This is What You Shall Do

I try to keep politics off these pages but, increasingly, I feel as if I live in an alternate reality.
The daily news confounds me.
Disavowing science and banning its words.
Ignoring clear and present dangers while creating divisions between us at home.
Setting our history back decades – maybe more.
Have we forever lost sight of who we are and the compass that guides us to common ground?

Words for our times from some time ago:

“Other states indicate themselves in their deputies … but the genius of the United States is not best or most in its executives or legislatures, nor in its ambassadors or authors or colleges or churches or parlors, nor even in its newspapers or inventors … but always most in the common people. Their manners, speech, dress, friendship…their good temper and open handedness—the terrible significance of their elections—the President’s taking off his hat to them, not they to him…

This is what you shall do;
Love the earth and sun and the animals,

despise riches, give alms to every one that asks,
stand up for the stupid and crazy, devote your income and labor to others,
hate tyrants, argue not concerning God, have patience and indulgence toward the people,
take off your hat to nothing known or unknown or to any man or number of men,
go freely with powerful uneducated persons and with the young and with the mothers of families,

read these leaves in the open air every season of every year of your life,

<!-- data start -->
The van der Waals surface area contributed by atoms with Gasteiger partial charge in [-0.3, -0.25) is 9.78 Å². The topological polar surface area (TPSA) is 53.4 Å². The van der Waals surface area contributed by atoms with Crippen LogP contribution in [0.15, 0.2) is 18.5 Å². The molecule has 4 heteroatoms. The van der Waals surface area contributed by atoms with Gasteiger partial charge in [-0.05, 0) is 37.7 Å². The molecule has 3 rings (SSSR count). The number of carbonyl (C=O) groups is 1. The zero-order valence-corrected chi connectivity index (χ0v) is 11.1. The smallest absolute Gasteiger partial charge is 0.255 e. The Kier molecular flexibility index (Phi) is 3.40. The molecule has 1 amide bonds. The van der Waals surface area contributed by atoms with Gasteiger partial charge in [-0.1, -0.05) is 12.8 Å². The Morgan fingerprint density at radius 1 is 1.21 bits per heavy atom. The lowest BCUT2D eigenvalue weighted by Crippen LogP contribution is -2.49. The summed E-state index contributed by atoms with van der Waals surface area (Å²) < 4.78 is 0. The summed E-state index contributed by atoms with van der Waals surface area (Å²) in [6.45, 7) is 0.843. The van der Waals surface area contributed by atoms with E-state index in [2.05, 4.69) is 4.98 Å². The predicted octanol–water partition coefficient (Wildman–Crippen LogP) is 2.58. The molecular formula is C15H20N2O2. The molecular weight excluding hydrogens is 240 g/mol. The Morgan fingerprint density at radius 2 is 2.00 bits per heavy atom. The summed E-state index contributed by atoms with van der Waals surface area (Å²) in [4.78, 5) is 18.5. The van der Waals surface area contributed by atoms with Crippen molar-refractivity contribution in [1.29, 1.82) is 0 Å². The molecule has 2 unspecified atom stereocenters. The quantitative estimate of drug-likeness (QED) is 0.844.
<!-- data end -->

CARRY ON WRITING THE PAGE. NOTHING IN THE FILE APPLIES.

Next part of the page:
re-examine all you have been told at school or church or in any book, dismiss whatever insults your own soul,
and your very flesh shall be a great poem and have the richest fluency not only in its words but in the silent lines of its lips and face and between the lashes of your eyes and in every motion and joint of your body.”

― Walt Whitman, Preface to Leaves of Grass

A Wedding in the Garden

This weekend, the Homeward Bound Memorial Garden created a brand new memory – our first-ever wedding.


Susan and Frank are volunteers of Homeward Bound. Susan walks dogs, feeds and provides companionship to our sanctuary dogs; Frank is an awesome talent who helps to keep our vehicles running. Susan also sought help for her beloved Stella – a story shared here.


Artistic, and completely unconventional – Susan chose the garden as her venue. There were probably more than a few raised eyebrows over the decision to have a wedding at a rescue, but in the end, I think everyone would agree it was a perfect place and a perfect day.


The garden is peaking, but waited just long enough to play host to the event.


Susan loves fall – so Maria and I arrived early to ensure that fall was on full display. Grapevines and garden flowers draped the arbor;


twig wreaths added a fall touch to the training pavilion where the reception was held…


and the simple bouquets were from the garden.


About 100 invited guests and a couple of special dogs (Susan’s Stella among them) were joined by uninvited guests: frogs and lizards (much to the kids’ delight) –


and the farmer’s combine which chose Saturday to begin the harvest. Thankfully, they stopped working about 90 minutes before the ceremony.


The garden has always been a special place to Susan – she has followed its progress in person and on this blog since nearly the beginning.


I was touched (and terrified) that she would trust her photos to me and Rob. I’ve tried not to share too many personal shots here as she has not seen them yet, but I’ll hope she that she won’t mind my few selections. We were all touched by their decision to request donations to Homeward Bound in lieu of wedding gifts. What a completely unselfish and generous act on behalf of the dogs.


The garden was always meant to be a place for fond remembrances. The love that filled it on Susan and Frank’s special day is a reminder that it is also a place where we create new memories. An unattributed quote: “The garden is a mirror of the heart.” Saturday, the garden mirrored two very devoted hearts. What a joyous day it was.


Congratulations to Susan and Frank with this hope: “The strongest and sweetest songs yet remain to be sung.” – Walt Whitman